Why Conflict Is Essential for Your Relationship

Before I married my husband, I had a lot of ideas about the way a strong marriage was supposed to work. And because we loved spending time together and never fought, I felt like we had a lot going for us. I thought that the fact that we rarely disagreed was a huge bonus for our marriage.

It wasn’t until our second year of marriage, when I learned he had no clue I was upset about going to bed alone while he watched a movie or played a video game, that I realized how wrong I was about playing nice in relationships. When we finally talked it out, we discovered the solution was as simple as communicating better. This helped us to learn more about each other and our expectations for our relationship.

What no one really tells you about relationships is that disputes aren’t just unavoidable, they’re essential. Over the course over of our relationship, I’ve had to learn this lesson over and over again. Disagreeing, or simply bringing up my disappointments or frustrations, isn’t necessarily a sign of relational weakness, it’s a sign that we’re growing.

The problem with peace at all costs

Peacekeeping seems to come naturally to my husband and me. Growing up as middle children, we both played the role of mediator in our families. When you get a lot of positive feedback from your friends and family for getting along well with others, it starts to feel like a virtue. But, there is a problem with keeping the peace at all costs.

Avoiding conflict, especially in my marriage, can be a kind of false front. It makes me feel better, because it appears there is always harmony in our marriage. But not fighting isn’t the same as always being in agreement. When you’re not willing to hash out the disagreements and disappointments that naturally arise in a relationship, they can turn into resentment. When I feel there is an unfair division of household labor, I can bring it up from the start or grumble under my breath each time I empty the dishwasher.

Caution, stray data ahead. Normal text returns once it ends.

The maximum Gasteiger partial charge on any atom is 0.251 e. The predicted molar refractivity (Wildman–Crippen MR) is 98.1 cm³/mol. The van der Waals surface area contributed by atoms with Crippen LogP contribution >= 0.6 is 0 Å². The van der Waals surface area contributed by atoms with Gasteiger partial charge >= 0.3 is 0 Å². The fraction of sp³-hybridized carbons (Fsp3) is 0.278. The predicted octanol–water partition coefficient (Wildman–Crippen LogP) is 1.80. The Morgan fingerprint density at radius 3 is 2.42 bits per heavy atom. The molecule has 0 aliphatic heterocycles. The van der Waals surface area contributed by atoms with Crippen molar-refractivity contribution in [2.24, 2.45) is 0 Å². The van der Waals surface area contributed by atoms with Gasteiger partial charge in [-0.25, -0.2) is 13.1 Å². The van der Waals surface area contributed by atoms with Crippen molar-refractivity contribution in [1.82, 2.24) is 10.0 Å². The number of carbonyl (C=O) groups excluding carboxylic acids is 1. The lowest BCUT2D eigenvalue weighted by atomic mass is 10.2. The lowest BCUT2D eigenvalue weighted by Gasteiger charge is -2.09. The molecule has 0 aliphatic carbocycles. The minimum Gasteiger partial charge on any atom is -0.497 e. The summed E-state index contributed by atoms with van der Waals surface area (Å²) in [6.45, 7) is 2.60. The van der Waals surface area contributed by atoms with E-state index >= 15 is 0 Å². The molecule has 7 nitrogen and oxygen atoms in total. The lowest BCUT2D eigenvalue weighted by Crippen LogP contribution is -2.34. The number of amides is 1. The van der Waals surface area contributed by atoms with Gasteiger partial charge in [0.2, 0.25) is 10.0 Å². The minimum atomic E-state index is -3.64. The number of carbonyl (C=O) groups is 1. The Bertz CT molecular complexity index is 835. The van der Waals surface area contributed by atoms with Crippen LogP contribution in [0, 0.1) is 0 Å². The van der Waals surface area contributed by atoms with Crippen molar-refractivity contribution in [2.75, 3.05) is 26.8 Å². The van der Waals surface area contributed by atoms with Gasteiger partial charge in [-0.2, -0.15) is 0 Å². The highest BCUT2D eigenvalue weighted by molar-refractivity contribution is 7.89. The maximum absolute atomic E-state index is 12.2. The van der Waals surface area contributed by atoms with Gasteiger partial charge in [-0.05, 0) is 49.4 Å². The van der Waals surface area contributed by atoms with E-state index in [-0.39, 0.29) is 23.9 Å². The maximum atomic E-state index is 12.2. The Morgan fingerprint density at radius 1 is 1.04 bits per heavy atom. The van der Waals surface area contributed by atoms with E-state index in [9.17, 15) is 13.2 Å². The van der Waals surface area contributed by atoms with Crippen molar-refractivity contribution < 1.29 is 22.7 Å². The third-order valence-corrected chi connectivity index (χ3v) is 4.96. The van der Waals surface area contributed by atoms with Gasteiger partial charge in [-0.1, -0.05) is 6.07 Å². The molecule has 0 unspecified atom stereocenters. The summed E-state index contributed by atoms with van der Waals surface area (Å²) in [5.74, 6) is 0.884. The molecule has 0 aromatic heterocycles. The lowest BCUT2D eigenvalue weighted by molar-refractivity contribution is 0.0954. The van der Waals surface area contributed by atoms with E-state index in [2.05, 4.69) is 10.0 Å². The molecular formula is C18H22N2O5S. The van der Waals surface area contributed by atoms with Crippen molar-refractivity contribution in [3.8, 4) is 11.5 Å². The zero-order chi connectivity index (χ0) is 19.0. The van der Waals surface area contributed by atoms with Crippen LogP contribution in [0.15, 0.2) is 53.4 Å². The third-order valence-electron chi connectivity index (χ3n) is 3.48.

Agreeing to disagree

It took time, but we’ve both learned that it is better to speak up when we’re frustrated or upset. Honestly, it hasn’t been an easy shift. I find myself avoiding him at times, because I’m avoiding addressing the elephant in the room. But when we finally talk about the thing we’ve been a little snippy about off and on for days, like my habit of nitpicking or his of leaving a mess behind after he packs lunch, things feel better between us. We both have the chance to reflect on how our actions impact the other, and we can correct course for the sake of the other.

We’ve also made a habit of checking in when the other seems on edge, not in an accusatory way, but just asking what’s going on. Personally, I’m learning to speak up in the moment when he says or does something that feels hurtful or frustrating to me. We’ve learned that being in a committed relationship isn’t about getting along all of the time. We are different people, and because of this, differences are going to arise.

Having healthy conflict

Of course, no one likes to clash with the person they love, but conflict is a part of any relationship. For us, conflict has served two purposes. First, it has been a reminder that we are each our own person and that it is important to love the other as they are. At the same time, conflict also calls attention to an area in our relationship that needs a little extra work. For instance, when we recently disagreed about a single purchase, it was a reminder to me that we hadn’t really talked about our financial goals much lately. The problem wasn’t the purchase, it was the fact that we weren’t on the same page.

Approaching conflict isn’t easy, but I have found it helps to remind myself that it’s all part of the process of learning and growing together. Healthy conflict is crucial to being honest with your partner, it helps you avoid growing resentments, and when you work together to find a solution, your relationship is stronger than ever.

Sweeping frustration under the rug is never helpful, whether you’re in a new or long-term relationship. Leaning into that initial discomfort and coming together to find a resolution is essential to better understanding and caring for each other.

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